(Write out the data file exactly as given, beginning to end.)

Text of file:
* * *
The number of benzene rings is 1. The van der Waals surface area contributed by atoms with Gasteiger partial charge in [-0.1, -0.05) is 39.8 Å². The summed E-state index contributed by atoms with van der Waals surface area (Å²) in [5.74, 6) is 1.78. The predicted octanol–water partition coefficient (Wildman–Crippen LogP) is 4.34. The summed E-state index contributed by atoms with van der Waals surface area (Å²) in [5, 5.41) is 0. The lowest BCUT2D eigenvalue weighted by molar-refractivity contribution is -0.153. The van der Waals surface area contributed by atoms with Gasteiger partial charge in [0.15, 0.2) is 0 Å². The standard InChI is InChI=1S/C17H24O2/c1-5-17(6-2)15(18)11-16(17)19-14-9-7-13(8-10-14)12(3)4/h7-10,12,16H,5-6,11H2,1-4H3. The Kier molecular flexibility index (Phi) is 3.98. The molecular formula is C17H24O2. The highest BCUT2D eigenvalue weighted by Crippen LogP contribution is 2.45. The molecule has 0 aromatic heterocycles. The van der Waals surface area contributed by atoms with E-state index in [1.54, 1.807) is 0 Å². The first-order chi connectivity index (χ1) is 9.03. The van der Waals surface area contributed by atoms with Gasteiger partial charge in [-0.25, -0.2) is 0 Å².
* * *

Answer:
The number of benzene rings is 1. The van der Waals surface area contributed by atoms with Gasteiger partial charge in [-0.1, -0.05) is 39.8 Å². The summed E-state index contributed by atoms with van der Waals surface area (Å²) in [5.74, 6) is 1.78. The predicted octanol–water partition coefficient (Wildman–Crippen LogP) is 4.34. The summed E-state index contributed by atoms with van der Waals surface area (Å²) in [5, 5.41) is 0. The lowest BCUT2D eigenvalue weighted by molar-refractivity contribution is -0.153. The van der Waals surface area contributed by atoms with Gasteiger partial charge in [0.15, 0.2) is 0 Å². The standard InChI is InChI=1S/C17H24O2/c1-5-17(6-2)15(18)11-16(17)19-14-9-7-13(8-10-14)12(3)4/h7-10,12,16H,5-6,11H2,1-4H3. The Kier molecular flexibility index (Phi) is 3.98. The molecular formula is C17H24O2. The highest BCUT2D eigenvalue weighted by Crippen LogP contribution is 2.45. The molecule has 0 aromatic heterocycles. The van der Waals surface area contributed by atoms with E-state index in [1.54, 1.807) is 0 Å². The first-order chi connectivity index (χ1) is 9.03. The van der Waals surface area contributed by atoms with Gasteiger partial charge in [-0.25, -0.2) is 0 Å².